Ari Beth Berman ’11
Ari Beth Berman’s world is filled with conversations. Whether it’s spending six hours at the DMV helping a refugee family with identification paperwork, or leading a Harvard campus panel event, this 2011 Lainer School alumna, currently a student at Harvard University, is a skilled facilitator of difficult dialogues and discussions.
The very first recipient of Lainer School’s Nissanoff Israel Zionism Advocacy Alumni Award (launched in 2018), which recognized her pro-Israel advocacy work on campus, Ari’s knack for delving into the intricacies of complex geopolitical conflict began early on.
During her freshman year at Harvard, Ari represented a pro-Israel perspective on a panel about the Israeli-Palestinian conflict. This experience led her to more closely examine the role of empathy in the context of this conflict, in a 2015 Times of Israel op-ed entitled The Conversation No One Knows How to Have.
In the article, Ari writes, “What many people seem to forget in a debate is that certain ideas that seem completely irrational to one person are normal to another. I believe that how we are raised, the communities we live in, and our exposure to the world shape our opinions, ideas, and perceptions.”
The propensity towards fostering meaningful conversation with those whose ideas and experiences may differ is a quality nurtured from toddlerhood at Lainer School, which was then called Sinai Akiba Academy. The School’s core value of derech eretz (mutual respect) toward her fellow classmates has permeated her work since those early days, setting her on a foundation for success in her current pursuits.
Ari’s desire to heal the world (Tikkun Olam) stems from an innate curiosity fed by her habit of constantly reading and consuming literature. At Sinai Akiba, Ari remembers Mr. Parker, an art teacher, who once gave her a comic book as a trivia prize that inspired her love of reading. Today, Ari is a voracious reader, averaging a whopping 50 books per year.
Her Judaic studies, Ari says, channeled this same inquisitive nature. “Judaism is quite unique in that it encourages people to question. That foundation, whether in Introductory Talmud or Judaic studies, allows one to find a source and question it from every angle,” she said.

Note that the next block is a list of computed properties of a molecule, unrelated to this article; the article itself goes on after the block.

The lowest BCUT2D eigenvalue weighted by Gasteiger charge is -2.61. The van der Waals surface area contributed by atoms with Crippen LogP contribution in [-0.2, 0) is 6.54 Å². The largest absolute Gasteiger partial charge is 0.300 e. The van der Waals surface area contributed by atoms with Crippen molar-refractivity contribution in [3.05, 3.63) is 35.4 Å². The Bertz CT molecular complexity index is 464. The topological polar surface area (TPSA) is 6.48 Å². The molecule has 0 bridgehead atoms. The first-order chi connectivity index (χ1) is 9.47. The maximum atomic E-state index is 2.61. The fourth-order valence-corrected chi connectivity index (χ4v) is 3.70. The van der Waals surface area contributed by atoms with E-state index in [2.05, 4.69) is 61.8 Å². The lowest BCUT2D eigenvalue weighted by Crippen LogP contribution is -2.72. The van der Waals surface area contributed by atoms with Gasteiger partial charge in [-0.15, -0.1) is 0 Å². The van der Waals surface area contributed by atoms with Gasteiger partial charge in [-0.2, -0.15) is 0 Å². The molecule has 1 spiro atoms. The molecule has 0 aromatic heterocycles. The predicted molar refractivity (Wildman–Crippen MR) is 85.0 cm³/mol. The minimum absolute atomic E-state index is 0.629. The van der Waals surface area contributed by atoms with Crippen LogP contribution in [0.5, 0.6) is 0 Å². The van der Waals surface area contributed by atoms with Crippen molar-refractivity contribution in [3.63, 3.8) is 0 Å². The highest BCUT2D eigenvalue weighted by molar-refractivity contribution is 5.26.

Matriculating to Harvard-Westlake, Ari stayed connected to her love of the people of Israel, also a Lainer School core value (ahavat Yisrael), through United Synagogue Youth (USY), as a member of the Israel Affairs International General Board. She directed YouTube videos to educate USYers about Israel’s government, and created a series of social media campaigns, including one which prompted followers to study the IDF Code of Ethics, to promote awareness about Israel.
Fast forward to freshman year at Harvard University, when Ari took on an internship in refugee resettlement and placement with the non-governmental organization Heartland Alliance. Together with a later internship with the United States Bureau of Populations, Refugees, and Migration the opportunity led Ari to discover a true passion and calling for humanitarian work. The long hours she devoted to helping Syrian and Burmese refugees wade through the bureaucracy required to attain proper documentation and find suitable shelter was truly an eye-opening experience. Her ability to help those living through the often seemingly invisible struggle of those seeking asylum in the U.S. emboldened her to continue pursuing her passion in the humanitarian field.
This summer, Ari will combine her passions for human rights and Israel advocacy by joining a mission with IsraAID to assist and advise the humanitarian team on the island of Dominica.
When Ari is not volunteering at a homeless shelter or joining a march for refugees before attending Shabbat services at Harvard’s Hillel, she is a talented vocalist who participates in the Radcliffe Choir Society on campus and enjoys playwriting. These two distinct hobbies allow her to project her voice and the voice of others.
When asked what message she’d like to add to the conversation with today’s Lainer School students, Ari answers, “It’s the idea that you can shape the future that you want… you can create the space to be active in and repair the world.”
“You can shape the future that you want… you can create the space to be active in and repair the world.”